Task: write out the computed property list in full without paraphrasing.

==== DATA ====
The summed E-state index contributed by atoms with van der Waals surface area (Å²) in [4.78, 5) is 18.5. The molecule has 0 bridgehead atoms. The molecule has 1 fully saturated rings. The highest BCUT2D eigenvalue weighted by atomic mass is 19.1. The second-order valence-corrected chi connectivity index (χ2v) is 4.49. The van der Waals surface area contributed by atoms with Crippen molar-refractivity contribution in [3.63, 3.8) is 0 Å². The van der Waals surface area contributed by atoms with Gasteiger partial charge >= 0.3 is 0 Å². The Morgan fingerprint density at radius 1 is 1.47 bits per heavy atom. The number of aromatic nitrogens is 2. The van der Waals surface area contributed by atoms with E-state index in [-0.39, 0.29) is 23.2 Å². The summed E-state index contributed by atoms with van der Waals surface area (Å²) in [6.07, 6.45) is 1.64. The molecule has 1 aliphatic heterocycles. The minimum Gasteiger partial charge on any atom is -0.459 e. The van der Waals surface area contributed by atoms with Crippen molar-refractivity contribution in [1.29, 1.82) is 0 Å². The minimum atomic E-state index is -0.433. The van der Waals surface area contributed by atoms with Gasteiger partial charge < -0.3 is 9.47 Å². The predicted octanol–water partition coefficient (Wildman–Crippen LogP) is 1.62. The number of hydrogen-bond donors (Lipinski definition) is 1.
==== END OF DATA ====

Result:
The summed E-state index contributed by atoms with van der Waals surface area (Å²) in [4.78, 5) is 18.5. The molecule has 0 bridgehead atoms. The molecule has 1 fully saturated rings. The highest BCUT2D eigenvalue weighted by atomic mass is 19.1. The second-order valence-corrected chi connectivity index (χ2v) is 4.49. The van der Waals surface area contributed by atoms with Crippen molar-refractivity contribution in [3.63, 3.8) is 0 Å². The van der Waals surface area contributed by atoms with Gasteiger partial charge >= 0.3 is 0 Å². The Morgan fingerprint density at radius 1 is 1.47 bits per heavy atom. The number of aromatic nitrogens is 2. The van der Waals surface area contributed by atoms with E-state index in [-0.39, 0.29) is 23.2 Å². The summed E-state index contributed by atoms with van der Waals surface area (Å²) in [6.07, 6.45) is 1.64. The molecule has 1 aliphatic heterocycles. The minimum Gasteiger partial charge on any atom is -0.459 e. The van der Waals surface area contributed by atoms with Crippen molar-refractivity contribution in [1.29, 1.82) is 0 Å². The minimum atomic E-state index is -0.433. The van der Waals surface area contributed by atoms with Gasteiger partial charge < -0.3 is 9.47 Å². The predicted octanol–water partition coefficient (Wildman–Crippen LogP) is 1.62. The number of hydrogen-bond donors (Lipinski definition) is 1.